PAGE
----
* Creator/JaneAusten's works. Unlike the Regency Romance, while all of her characters are blue-bloods, only a handful have titles. Baronets, mostly, although Darcy is related to an earl who does not appear in the work.
** A notable example as Darcy's name is clearly ripped off from the D'Arcy family, a genuine family of earls who, in the real world, had run out of male heirs about a century earlier; and his first name, Fitzwilliam, suggests strongly that his uncle is the Earl Fitzwilliam, a hugely famous and powerful man at the time. So much for NoCelebritiesWereHarmed...
** Also interesting, particularly in ''Literature/SenseAndSensibility'' and ''Literature/PrideAndPrejudice'', is the tension (TruthInTelevision at the time) between the blue-blooded gentry who had somehow had their traditional incomes diverted away from them by being unable to inherit, or by their becoming worthless, and the rising commoner merchants (like Mrs. Bennet's family) who were often richer than them, but traditionally unacceptable as members of the blue-blooded clique.
** In ''Literature/NorthangerAbbey'', the narrator, explaining why Catherine had not fallen in love before seventeen, lists several reasons. One is that there was no lord in the neighborhood, or even a baronet.
** In ''Literature/LoveAndFreindship'', the narrator's mother's father was a Scotch Peer and her husband was the son of a baronet. Parodied with her cousins Gustavus and Philander, whose fathers were [[WhosYourDaddy probably]] a corset-maker and a bricklayer, but insist that as their mothers never married them, it ''doesn't count''.
* Creator/EdgarRiceBurroughs's heroes and heroines are {{Blue Blood}}s when not actually of RoyalBlood -- though this does cover upper-class Americans as well as titled characters, and the characters (and readers) may not be aware of it. Villains and other characters may also have it.
** In ''Literature/TheMonsterMen'', von Horn cites it.
-->''Nor do I understand, sir, what objections you may have to meI am of a very old and noble family.''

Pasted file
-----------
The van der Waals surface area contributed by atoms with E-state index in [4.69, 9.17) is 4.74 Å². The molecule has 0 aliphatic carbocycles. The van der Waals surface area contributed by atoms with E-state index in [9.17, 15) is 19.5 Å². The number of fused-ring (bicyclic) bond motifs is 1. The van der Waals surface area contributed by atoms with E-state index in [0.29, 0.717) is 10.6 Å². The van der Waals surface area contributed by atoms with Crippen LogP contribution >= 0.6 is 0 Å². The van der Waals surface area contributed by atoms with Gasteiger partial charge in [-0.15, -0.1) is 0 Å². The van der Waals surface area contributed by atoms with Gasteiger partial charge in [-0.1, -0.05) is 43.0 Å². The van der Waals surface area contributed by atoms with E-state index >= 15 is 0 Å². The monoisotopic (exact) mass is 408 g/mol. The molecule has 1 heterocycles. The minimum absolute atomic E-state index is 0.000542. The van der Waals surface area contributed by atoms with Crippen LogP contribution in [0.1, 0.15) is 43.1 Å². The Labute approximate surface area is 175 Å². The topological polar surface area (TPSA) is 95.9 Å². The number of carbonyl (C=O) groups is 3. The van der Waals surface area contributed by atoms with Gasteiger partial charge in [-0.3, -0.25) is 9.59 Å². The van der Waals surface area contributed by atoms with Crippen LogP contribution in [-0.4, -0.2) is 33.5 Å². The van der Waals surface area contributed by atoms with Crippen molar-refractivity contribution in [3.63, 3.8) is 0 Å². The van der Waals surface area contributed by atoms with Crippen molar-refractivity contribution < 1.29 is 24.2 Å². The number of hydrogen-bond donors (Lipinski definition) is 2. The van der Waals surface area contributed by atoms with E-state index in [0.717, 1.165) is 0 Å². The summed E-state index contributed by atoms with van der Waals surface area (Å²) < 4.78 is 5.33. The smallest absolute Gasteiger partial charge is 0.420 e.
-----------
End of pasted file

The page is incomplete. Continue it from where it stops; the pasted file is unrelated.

* Creator/CharlesDickens's ''Literature/ATaleOfTwoCities''.
-->''It took four men, all four ablaze with gorgeous decoration, and the Chief of them unable to exist with fewer than two gold watches in his pocket, emulative of the noble and chaste fashion set by Monseigneur, to conduct the happy chocolate to Monseigneur's lips. One lacquey carried the chocolate-pot into the sacred presence; a second, milled and frothed the chocolate with the little instrument he bore for that function; a third, presented the favoured napkin; a fourth (he of the two gold watches), poured the chocolate out. It was impossible for Monseigneur to dispense with one of these attendants on the chocolate and hold his high place under the admiring Heavens. Deep would have been the blot upon his escutcheon if his chocolate had been ignobly waited on by only three men; he must have died of two.''
* Baroness Orczy's ''Literature/TheScarletPimpernel''
-->''It was to be seen every day, for those aristos were such fools! They were traitors to the people of course, all of them, men, women, and children, who happened to be descendants of the great men who since the Crusades had made the glory of France: her old NOBLESSE. Their ancestors had oppressed the people, had crushed them under the scarlet heels of their dainty buckled shoes, and now the people had become the rulers of France and crushed their former masters--not beneath their heel, for they went shoeless mostly in these days--but a more effectual weight, the knife of the guillotine.''
* In Creator/GKChesterton's ''The Return of Don Quixote'', various noblemen are signficant characters; the hero Michael Herne falls in love with the Honourable Rosamund Severne. [[spoiler:At the climax, he reveals that her family really are Smiths, with no claim to the title, though it breaks his heart. Later, he learns that she has changed her name to "Miss Smith" -- and promptly goes in search of her.]]
** His play ''Magic'' takes place at a Duke's house.
** In the ''Literature/FatherBrown'' story "The Mistake of the Machine", the story turns on an assumption that Lord Falconroy must come from an old family; in fact, he holds a newly created title and has -- a rather interesting past.
* Creator/CarolineStevermer and Creator/PatriciaCWrede's ''Literature/SorceryAndCecelia'', set in an alternate RegencyEngland where there is a Royal Society of Wizards.